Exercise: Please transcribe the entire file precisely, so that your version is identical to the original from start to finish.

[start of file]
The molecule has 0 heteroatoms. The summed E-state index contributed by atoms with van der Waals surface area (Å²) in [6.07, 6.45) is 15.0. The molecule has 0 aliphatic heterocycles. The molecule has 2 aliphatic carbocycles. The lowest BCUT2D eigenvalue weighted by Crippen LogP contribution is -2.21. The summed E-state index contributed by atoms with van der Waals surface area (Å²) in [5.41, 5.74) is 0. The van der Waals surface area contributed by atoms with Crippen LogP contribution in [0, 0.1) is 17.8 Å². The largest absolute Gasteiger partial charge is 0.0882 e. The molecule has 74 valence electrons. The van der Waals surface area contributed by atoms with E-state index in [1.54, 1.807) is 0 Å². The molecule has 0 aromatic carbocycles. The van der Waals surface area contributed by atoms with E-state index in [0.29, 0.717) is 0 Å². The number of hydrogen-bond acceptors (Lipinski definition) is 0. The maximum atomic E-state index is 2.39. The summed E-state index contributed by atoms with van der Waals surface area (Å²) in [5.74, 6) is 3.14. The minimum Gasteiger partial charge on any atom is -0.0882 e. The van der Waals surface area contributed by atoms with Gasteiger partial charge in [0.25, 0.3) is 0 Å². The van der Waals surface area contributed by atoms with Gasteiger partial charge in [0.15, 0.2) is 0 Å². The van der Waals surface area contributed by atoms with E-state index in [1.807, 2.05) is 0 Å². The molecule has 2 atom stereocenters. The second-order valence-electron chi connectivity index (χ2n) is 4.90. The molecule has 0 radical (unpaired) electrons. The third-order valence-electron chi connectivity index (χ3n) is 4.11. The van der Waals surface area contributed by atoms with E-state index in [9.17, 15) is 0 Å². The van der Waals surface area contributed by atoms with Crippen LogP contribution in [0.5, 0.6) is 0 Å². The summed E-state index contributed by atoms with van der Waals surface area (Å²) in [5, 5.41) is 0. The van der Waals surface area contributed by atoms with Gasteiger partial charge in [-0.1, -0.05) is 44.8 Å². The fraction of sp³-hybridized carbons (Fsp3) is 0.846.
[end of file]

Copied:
The molecule has 0 heteroatoms. The summed E-state index contributed by atoms with van der Waals surface area (Å²) in [6.07, 6.45) is 15.0. The molecule has 0 aliphatic heterocycles. The molecule has 2 aliphatic carbocycles. The lowest BCUT2D eigenvalue weighted by Crippen LogP contribution is -2.21. The summed E-state index contributed by atoms with van der Waals surface area (Å²) in [5.41, 5.74) is 0. The van der Waals surface area contributed by atoms with Crippen LogP contribution in [0, 0.1) is 17.8 Å². The largest absolute Gasteiger partial charge is 0.0882 e. The molecule has 74 valence electrons. The van der Waals surface area contributed by atoms with E-state index in [1.54, 1.807) is 0 Å². The molecule has 0 aromatic carbocycles. The van der Waals surface area contributed by atoms with E-state index in [0.29, 0.717) is 0 Å². The number of hydrogen-bond acceptors (Lipinski definition) is 0. The maximum atomic E-state index is 2.39. The summed E-state index contributed by atoms with van der Waals surface area (Å²) in [5.74, 6) is 3.14. The minimum Gasteiger partial charge on any atom is -0.0882 e. The van der Waals surface area contributed by atoms with Gasteiger partial charge in [0.25, 0.3) is 0 Å². The van der Waals surface area contributed by atoms with Gasteiger partial charge in [0.15, 0.2) is 0 Å². The van der Waals surface area contributed by atoms with E-state index in [1.807, 2.05) is 0 Å². The molecule has 2 atom stereocenters. The second-order valence-electron chi connectivity index (χ2n) is 4.90. The molecule has 0 radical (unpaired) electrons. The third-order valence-electron chi connectivity index (χ3n) is 4.11. The van der Waals surface area contributed by atoms with E-state index in [9.17, 15) is 0 Å². The van der Waals surface area contributed by atoms with Crippen LogP contribution in [0.5, 0.6) is 0 Å². The summed E-state index contributed by atoms with van der Waals surface area (Å²) in [5, 5.41) is 0. The van der Waals surface area contributed by atoms with Gasteiger partial charge in [-0.1, -0.05) is 44.8 Å². The fraction of sp³-hybridized carbons (Fsp3) is 0.846.